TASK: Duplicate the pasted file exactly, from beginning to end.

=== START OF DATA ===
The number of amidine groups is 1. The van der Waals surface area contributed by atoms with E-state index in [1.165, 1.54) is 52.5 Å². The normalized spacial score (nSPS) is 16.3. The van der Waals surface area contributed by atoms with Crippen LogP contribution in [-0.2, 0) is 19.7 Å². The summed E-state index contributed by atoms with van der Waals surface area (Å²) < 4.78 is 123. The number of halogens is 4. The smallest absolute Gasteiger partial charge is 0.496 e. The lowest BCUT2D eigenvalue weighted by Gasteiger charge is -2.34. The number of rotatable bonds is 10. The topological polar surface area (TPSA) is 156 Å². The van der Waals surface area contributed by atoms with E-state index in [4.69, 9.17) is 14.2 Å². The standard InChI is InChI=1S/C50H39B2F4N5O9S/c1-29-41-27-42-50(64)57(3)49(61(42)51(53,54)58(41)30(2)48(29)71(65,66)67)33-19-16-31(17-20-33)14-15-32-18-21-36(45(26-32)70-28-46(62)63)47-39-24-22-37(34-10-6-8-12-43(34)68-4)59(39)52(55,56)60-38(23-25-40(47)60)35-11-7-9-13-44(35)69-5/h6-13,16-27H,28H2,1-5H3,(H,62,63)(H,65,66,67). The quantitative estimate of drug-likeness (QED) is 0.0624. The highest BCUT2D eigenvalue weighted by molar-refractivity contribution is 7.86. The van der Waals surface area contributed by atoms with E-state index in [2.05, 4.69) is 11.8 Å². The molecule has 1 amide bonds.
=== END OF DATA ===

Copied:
The number of amidine groups is 1. The van der Waals surface area contributed by atoms with E-state index in [1.165, 1.54) is 52.5 Å². The normalized spacial score (nSPS) is 16.3. The van der Waals surface area contributed by atoms with Crippen LogP contribution in [-0.2, 0) is 19.7 Å². The summed E-state index contributed by atoms with van der Waals surface area (Å²) < 4.78 is 123. The number of halogens is 4. The smallest absolute Gasteiger partial charge is 0.496 e. The lowest BCUT2D eigenvalue weighted by Gasteiger charge is -2.34. The number of rotatable bonds is 10. The topological polar surface area (TPSA) is 156 Å². The van der Waals surface area contributed by atoms with E-state index in [4.69, 9.17) is 14.2 Å². The standard InChI is InChI=1S/C50H39B2F4N5O9S/c1-29-41-27-42-50(64)57(3)49(61(42)51(53,54)58(41)30(2)48(29)71(65,66)67)33-19-16-31(17-20-33)14-15-32-18-21-36(45(26-32)70-28-46(62)63)47-39-24-22-37(34-10-6-8-12-43(34)68-4)59(39)52(55,56)60-38(23-25-40(47)60)35-11-7-9-13-44(35)69-5/h6-13,16-27H,28H2,1-5H3,(H,62,63)(H,65,66,67). The quantitative estimate of drug-likeness (QED) is 0.0624. The highest BCUT2D eigenvalue weighted by molar-refractivity contribution is 7.86. The van der Waals surface area contributed by atoms with E-state index in [2.05, 4.69) is 11.8 Å². The molecule has 1 amide bonds.